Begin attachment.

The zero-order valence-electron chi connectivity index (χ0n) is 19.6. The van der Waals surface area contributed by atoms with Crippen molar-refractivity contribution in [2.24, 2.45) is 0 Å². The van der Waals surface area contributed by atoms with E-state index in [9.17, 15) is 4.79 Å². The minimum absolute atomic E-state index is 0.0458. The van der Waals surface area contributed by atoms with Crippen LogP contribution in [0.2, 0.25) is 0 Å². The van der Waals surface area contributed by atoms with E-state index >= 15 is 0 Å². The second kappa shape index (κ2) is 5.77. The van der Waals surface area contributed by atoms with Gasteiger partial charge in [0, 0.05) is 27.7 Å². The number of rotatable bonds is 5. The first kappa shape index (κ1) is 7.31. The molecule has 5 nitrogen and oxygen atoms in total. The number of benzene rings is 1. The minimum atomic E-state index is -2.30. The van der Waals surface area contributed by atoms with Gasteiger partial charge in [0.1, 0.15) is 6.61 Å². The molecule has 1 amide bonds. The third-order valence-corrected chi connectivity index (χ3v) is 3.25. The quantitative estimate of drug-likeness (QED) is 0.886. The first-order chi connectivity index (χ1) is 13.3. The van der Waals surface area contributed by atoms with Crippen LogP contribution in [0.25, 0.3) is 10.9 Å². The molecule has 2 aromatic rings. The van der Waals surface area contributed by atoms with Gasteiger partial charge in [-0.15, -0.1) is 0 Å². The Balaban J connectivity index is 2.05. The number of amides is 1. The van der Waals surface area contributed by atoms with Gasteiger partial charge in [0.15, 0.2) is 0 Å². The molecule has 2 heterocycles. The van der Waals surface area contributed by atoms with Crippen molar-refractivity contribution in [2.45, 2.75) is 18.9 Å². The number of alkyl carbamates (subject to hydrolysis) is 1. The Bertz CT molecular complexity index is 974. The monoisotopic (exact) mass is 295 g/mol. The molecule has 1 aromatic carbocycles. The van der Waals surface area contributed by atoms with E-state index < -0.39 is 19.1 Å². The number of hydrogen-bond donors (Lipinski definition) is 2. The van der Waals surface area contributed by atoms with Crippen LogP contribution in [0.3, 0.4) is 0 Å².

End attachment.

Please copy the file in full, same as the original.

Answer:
The zero-order valence-electron chi connectivity index (χ0n) is 19.6. The van der Waals surface area contributed by atoms with Crippen molar-refractivity contribution in [2.24, 2.45) is 0 Å². The van der Waals surface area contributed by atoms with E-state index in [9.17, 15) is 4.79 Å². The minimum absolute atomic E-state index is 0.0458. The van der Waals surface area contributed by atoms with Crippen LogP contribution in [0.2, 0.25) is 0 Å². The van der Waals surface area contributed by atoms with E-state index >= 15 is 0 Å². The second kappa shape index (κ2) is 5.77. The van der Waals surface area contributed by atoms with Gasteiger partial charge in [0, 0.05) is 27.7 Å². The number of rotatable bonds is 5. The first kappa shape index (κ1) is 7.31. The molecule has 5 nitrogen and oxygen atoms in total. The number of benzene rings is 1. The minimum atomic E-state index is -2.30. The van der Waals surface area contributed by atoms with Gasteiger partial charge in [0.1, 0.15) is 6.61 Å². The molecule has 1 amide bonds. The third-order valence-corrected chi connectivity index (χ3v) is 3.25. The quantitative estimate of drug-likeness (QED) is 0.886. The first-order chi connectivity index (χ1) is 13.3. The van der Waals surface area contributed by atoms with Crippen LogP contribution in [0.25, 0.3) is 10.9 Å². The molecule has 2 aromatic rings. The van der Waals surface area contributed by atoms with Gasteiger partial charge in [-0.15, -0.1) is 0 Å². The Balaban J connectivity index is 2.05. The number of amides is 1. The van der Waals surface area contributed by atoms with Gasteiger partial charge in [0.15, 0.2) is 0 Å². The molecule has 2 heterocycles. The van der Waals surface area contributed by atoms with Crippen molar-refractivity contribution in [2.45, 2.75) is 18.9 Å². The number of alkyl carbamates (subject to hydrolysis) is 1. The Bertz CT molecular complexity index is 974. The monoisotopic (exact) mass is 295 g/mol. The molecule has 1 aromatic carbocycles. The van der Waals surface area contributed by atoms with E-state index < -0.39 is 19.1 Å². The number of hydrogen-bond donors (Lipinski definition) is 2. The van der Waals surface area contributed by atoms with Crippen LogP contribution in [0.3, 0.4) is 0 Å².